Cherokee Press Association
by Donna Hales,
Copyright © 1998 Muskogee Phoenix
The Cherokee chief and the tribe's personnel director were charged with conspiracy to obstruct justice Thursday in Cherokee Nation District Court.
"I have delayed filing it because I had hoped they would stop, but they just continue to obstruct justice," said tribal prosecutor A.Diane Blalock. "It all started within minutes after the search warrant."
Blalock referred to a search warrant the Cherokee Nation Marshal Service executed Feb.25 to seize evidence from tribal offices of alleged misappropriation of funds.
The 182,000 member Cherokee Nation, the second-largest tribe in the United States, has been in turmoil since the evidence was seized.
Principal Chief Joe Byrd immediately retaliated by firing the top two individuals in the Marshal Service. The Judicial Appeals Tribunal, the tribe's highest court, promptly reinstated them and ordered no one interfere with the Marshal Service as it assisted with the investigation.
In response to the criminal charge filed against him Thursday. Byrd reiterated he had done nothing to impede the investigation.
"We have done everything that we could to cooperate," Byrd said.
"It will be shown that our actions are legal and appropriate and we look forward to the opportunity to vigorously defend our actions in court before an impartial panel."
Byrd announced last week he would obey only court orders he considered legal orders.
The complaints against Byrd and Personnel Director Ervin Rock allege they conspired with each other and in some instances with other tribal officials, including: Inspector General James R. "Bob" Powell, Chief of Staff George Thomas and Secretary-Treasurer Jennie Battles.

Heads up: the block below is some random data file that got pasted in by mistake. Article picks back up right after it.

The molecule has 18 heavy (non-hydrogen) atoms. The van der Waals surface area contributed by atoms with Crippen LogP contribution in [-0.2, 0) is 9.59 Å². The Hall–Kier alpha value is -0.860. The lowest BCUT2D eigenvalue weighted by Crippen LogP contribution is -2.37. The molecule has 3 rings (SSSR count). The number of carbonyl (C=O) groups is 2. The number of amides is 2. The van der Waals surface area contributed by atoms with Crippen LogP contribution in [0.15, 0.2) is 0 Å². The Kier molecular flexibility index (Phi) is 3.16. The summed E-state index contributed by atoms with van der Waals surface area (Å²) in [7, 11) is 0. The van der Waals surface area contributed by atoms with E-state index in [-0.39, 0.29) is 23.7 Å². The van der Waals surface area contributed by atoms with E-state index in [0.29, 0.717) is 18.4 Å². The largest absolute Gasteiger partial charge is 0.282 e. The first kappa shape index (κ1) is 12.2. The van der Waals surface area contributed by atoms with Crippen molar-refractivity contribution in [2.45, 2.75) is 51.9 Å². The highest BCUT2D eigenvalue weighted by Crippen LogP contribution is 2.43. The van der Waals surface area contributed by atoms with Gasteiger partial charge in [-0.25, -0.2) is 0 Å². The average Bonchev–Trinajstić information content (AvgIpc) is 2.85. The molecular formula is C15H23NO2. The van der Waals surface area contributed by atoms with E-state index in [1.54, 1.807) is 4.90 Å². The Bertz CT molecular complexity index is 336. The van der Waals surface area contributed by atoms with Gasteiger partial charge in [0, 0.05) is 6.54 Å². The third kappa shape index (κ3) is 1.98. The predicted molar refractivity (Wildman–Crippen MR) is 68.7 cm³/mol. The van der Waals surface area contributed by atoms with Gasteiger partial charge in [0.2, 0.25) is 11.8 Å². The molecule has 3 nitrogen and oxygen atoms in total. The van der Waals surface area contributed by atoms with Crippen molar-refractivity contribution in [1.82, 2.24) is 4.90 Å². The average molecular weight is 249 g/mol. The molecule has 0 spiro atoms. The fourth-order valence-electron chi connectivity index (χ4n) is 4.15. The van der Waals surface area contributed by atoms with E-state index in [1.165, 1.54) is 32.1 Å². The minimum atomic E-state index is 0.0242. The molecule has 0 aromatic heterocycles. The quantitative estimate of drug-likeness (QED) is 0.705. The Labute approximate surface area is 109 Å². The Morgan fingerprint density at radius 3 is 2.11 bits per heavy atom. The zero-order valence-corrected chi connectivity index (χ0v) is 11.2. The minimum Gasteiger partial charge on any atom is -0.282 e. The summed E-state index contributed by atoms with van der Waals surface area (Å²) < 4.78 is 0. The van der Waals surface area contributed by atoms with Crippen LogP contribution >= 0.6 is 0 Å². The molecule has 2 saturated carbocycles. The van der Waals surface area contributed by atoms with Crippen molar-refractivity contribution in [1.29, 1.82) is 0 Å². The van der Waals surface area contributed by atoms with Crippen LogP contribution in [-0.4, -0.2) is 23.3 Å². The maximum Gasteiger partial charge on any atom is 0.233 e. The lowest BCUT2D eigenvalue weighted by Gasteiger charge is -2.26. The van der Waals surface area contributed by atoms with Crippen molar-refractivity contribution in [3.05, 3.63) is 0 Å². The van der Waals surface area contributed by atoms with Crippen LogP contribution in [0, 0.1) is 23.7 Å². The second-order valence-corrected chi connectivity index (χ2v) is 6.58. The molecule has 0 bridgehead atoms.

Powell is not an Indian and cannot be charged criminally in tribal court.
Thomas and Battles were arrested Tuesday for contempt of court and ordered to jail for 90 days or until they agree to obey the court's orders.
"They were released from jail in Muskogee about 3 1/2 hours after their incarceration on a technicality. New arrest warrants have been issued. Their attorney told the tribunal Wednesday he has not been able to locate them.
Tribunal Justice Philip H. Viles, Jr. sent the media an analysis of Byrd's response to hearing Wednesday in which Byrd claimed victory.
Viles said that out of five court matters, two were moot and three resulted in rulings against the chief.
"If he considers this a victory, what would he consider to be a defeat?" the justice asked.
"I do not speak for the court, I speak only for myself, unable to abide his spin on the facts any longer, without public comment," Viles wrote.
He contends Byrd's press release "suggests a man out of touch with the facts and unable to grasp the gravity of the legal situation he is in."
Byrd's release repeated his denial he is hindering the investigation, saying: "I know in my heart that I am doing what is right for the Cherokee people."
Viles disagreed writing:
"What you are doing is NOT right for the Cherokee people. The chief, like all Cherokee citizens, must obey all laws of the Cherokee Nation and all orders of the court. He is not above the law."
Two former Cherokee chiefs, Ross Swimmer and Wilma Mankiller, have denounced Byrd's refusal to obey the court's orders.
Swimmer Thursday called for Byrd to apologize to the court and reinstate the marshals he fired.
Mankiller described Byrd's behavior last week as an outrageous defiance of tribal law.
Thursday she said she was not surprised to hear he had been charged with obstruction of justice.
"I just think it's the progression of things, Mankiller said. "I don't think Diane (Blalock) had any choice. He is not above the law."
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